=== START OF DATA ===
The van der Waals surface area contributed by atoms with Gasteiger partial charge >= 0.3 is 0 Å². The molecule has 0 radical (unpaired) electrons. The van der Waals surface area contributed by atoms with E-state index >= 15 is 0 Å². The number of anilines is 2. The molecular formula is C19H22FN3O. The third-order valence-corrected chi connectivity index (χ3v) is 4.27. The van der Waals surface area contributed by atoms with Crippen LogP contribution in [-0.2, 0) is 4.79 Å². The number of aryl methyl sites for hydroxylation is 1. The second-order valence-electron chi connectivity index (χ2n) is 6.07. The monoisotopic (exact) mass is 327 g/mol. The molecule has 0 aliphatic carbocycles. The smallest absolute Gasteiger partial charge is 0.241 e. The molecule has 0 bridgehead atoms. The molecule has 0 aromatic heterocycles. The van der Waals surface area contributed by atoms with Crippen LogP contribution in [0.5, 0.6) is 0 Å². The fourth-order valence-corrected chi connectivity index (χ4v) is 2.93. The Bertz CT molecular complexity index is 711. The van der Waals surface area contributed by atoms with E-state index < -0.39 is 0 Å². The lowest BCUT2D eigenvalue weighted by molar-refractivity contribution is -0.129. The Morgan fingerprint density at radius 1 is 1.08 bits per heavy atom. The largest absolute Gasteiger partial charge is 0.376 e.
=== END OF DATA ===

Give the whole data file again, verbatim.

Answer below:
The van der Waals surface area contributed by atoms with Gasteiger partial charge >= 0.3 is 0 Å². The molecule has 0 radical (unpaired) electrons. The van der Waals surface area contributed by atoms with E-state index >= 15 is 0 Å². The number of anilines is 2. The molecular formula is C19H22FN3O. The third-order valence-corrected chi connectivity index (χ3v) is 4.27. The van der Waals surface area contributed by atoms with Crippen LogP contribution in [-0.2, 0) is 4.79 Å². The number of aryl methyl sites for hydroxylation is 1. The second-order valence-electron chi connectivity index (χ2n) is 6.07. The monoisotopic (exact) mass is 327 g/mol. The molecule has 0 aliphatic carbocycles. The smallest absolute Gasteiger partial charge is 0.241 e. The molecule has 0 bridgehead atoms. The molecule has 0 aromatic heterocycles. The van der Waals surface area contributed by atoms with Crippen LogP contribution in [0.5, 0.6) is 0 Å². The fourth-order valence-corrected chi connectivity index (χ4v) is 2.93. The Bertz CT molecular complexity index is 711. The van der Waals surface area contributed by atoms with E-state index < -0.39 is 0 Å². The lowest BCUT2D eigenvalue weighted by molar-refractivity contribution is -0.129. The Morgan fingerprint density at radius 1 is 1.08 bits per heavy atom. The largest absolute Gasteiger partial charge is 0.376 e.